The hygiene hypothesis has suggested a link between the decline of early exposure to infectious agents, symbiotic microorganisms, and even parasites, toward an increase in our susceptibility to allergic and autoimmune diseases, within industrialized countries.
Previous epidemiological studies have substantiated this hypothesis, by showing that children living in contact with farm animals—and by extension more microbial agents—developed fewer allergies during their lifetime. Conversely, laboratory studies have shown that administering antibiotics to mice within the first days of life results in a loss of microbiota, and subsequently, in an increased incidence in allergy.
Now, researchers from the Institut Pasteur have established a mechanism that explains the hygiene phenomena by demonstrating how the microbiota acts on the balance of the immune system. The investigators found that the presences of microbes specifically block a subset of immune cells that are responsible for triggering allergies.
The findings from this study were published recently in Science through an article entitled “The microbiota regulates type 2 immunity through RORγt+ T cells.”
Several types of immunological responses can be generated in order to defend the body from assault. The presence of bacterial or fungal microbes provokes a response from immune cells, known as type 3 cells—which coordinate the phagocytosis and killing of the microbial invaders. However, in the case of infection by pathogenic agents that are too large to be handled by type 3 cells (such as parasitic worms), the cells that organize the elimination of the pathogen, as well as allergic reactions, are known as type 2 cells.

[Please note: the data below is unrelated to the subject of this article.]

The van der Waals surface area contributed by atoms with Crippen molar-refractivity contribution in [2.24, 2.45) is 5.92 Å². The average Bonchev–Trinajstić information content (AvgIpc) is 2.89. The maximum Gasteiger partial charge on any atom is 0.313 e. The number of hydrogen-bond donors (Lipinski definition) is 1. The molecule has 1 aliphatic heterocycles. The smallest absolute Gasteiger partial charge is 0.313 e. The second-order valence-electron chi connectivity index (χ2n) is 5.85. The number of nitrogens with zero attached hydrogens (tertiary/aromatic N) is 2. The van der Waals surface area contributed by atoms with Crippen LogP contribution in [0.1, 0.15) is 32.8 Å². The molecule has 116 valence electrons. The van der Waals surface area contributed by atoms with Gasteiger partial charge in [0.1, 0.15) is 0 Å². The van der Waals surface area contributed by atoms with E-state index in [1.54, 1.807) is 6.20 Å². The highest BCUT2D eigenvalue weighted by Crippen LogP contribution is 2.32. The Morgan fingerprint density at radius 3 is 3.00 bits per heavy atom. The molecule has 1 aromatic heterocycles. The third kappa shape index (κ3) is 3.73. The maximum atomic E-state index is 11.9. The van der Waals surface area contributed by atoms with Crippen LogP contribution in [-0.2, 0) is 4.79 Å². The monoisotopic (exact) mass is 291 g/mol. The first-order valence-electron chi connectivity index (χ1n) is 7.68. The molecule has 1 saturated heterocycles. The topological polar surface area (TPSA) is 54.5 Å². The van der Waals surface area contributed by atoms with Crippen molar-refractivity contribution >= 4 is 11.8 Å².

The investigators showed that type 3 cells activated during a microbial aggression acted directly on type 2 cells and subsequently blocked their activity. As a consequence type 2 cells were unable to generate allergic immune responses. This effectively demonstrated that the microbiota indirectly regulates type 2 immune responses by inducing type 3 cells.
Interestingly, these results explain how an imbalance in the microbiota would trigger an exacerbated type 2 immune response leading to an allergic reaction.
“As we have evolved and develop in the presence of microbes, an absence of microbes leads to a loss in type 1 and type 3 responses, and therefore, to deregulated type 2 responses associated with pro-fibrotic and pro-allergic pathologies,” the scientists explained. “A similar mechanism may account for the increase, in industrialized nations, of autoimmune pathologies associated with type 3 immunity.”
These findings from the Pasteur scientists represent a critical step in understanding the exquisite balance between our various defense mechanisms. This data could also lead to new therapeutic approaches through the stimulation of type 3 cells by mimicking a microbial antigen in order to block allergy-causing type 2 cells.